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This year, The Lawyer’s annual ranking of the largest UK law firms by turnover is available as an interactive, digital benchmarking tool. For the first time this will allow you to manipulate each data set against the metrics of your choice.
Nabarro senior partner Simon Johnston is set to stand down from the position roughly three years earlier than planned, the firm has announced.
Johnston will step down at the end of this year, remaining at the business “for a time” during a transition period once it has selected a replacement, the firm said.
His successor is is set to take over at the start of 2013, with the election process effectively underway already.
Partners will receive information about the election procedure imminently, with the firm aiming to complete the vote and announce a senior partner-elect by the end of October before the partners’ conference in November. The process will be overseen by the partnership board, which Johnston chairs, but the management of the procedure will be handled by managing partner Andrew Inkester and David Sargison, the secretary to the board.
Johnston’s five-year term was set to end in 2016 following his re-election to a third term effective in May 2011 (3 February 2011). His decision to stand down means he will have been in the role for 12 years.
During his term, he oversaw Nabarro Nathanson’s rebrand to Nabarro (28 February 2007) and, earlier this year, a process to slimline the partnership to improve profitability (28 May 2012).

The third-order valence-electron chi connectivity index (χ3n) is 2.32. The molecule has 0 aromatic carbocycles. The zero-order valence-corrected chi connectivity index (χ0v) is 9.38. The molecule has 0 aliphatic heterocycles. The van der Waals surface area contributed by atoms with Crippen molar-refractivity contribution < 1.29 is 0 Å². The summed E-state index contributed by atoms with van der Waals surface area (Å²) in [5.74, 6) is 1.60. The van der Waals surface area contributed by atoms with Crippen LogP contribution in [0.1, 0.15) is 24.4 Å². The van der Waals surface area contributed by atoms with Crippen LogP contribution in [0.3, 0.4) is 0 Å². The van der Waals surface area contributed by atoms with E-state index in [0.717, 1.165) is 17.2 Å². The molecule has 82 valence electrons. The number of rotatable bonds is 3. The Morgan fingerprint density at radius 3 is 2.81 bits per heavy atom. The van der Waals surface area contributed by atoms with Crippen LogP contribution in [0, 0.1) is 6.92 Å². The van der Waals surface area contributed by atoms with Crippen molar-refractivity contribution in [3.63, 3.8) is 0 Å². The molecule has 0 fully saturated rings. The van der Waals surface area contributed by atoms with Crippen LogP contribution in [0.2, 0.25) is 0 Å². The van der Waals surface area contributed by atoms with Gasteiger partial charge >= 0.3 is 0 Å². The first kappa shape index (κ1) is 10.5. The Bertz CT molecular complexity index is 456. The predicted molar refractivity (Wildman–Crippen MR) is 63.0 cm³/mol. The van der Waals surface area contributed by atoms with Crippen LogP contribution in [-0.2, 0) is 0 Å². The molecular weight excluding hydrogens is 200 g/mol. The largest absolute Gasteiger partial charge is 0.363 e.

It is understood that he had been considering standing down mid-way through his third term and took the decision this summer to pass the job on to a successor.
He told The Lawyer he was keeping his options open with regard to his next move, with options including a role in industry, although a purely legal in-house position is unlikely.
He said in a statement: “This has been a very difficult decision for me to make. I had originally intended to step down in 2010 after two terms in the role, but did not feel then that it would be in the best interests of the firm to hand over the reins given the general economic climate and that we were involved in detailed discussions regarding our London head office property needs. Given we are now growing both the top and bottom line, and we are in the process of finalising our property needs, I am now able to take this step.”
He added: “Although I will miss the job, the time is now right to bring a fresh perspective to the leadership of Nabarro and, with our legal market rapidly changing, it is appropriate for the firm to have as senior partner someone who can commit to staying with the firm in the longer term. It will also give me the chance to explore some of the opportunities that have been presented to me over the last few years outside the law.”
The firm is in advanced negotiations over a move from its Theobald’s Road address to 125 London Wall, amid plans to lease space for its City headquarters from JP Morgan Chase.
Inkester, who was appointed to his position last year, said: “Although I understand Simon’s rationale, we are sorry he is standing down. His dedication to the firm and his passion for its business and its people will be missed. The good news is that Simon is handing on Nabarro in good shape to his successor.”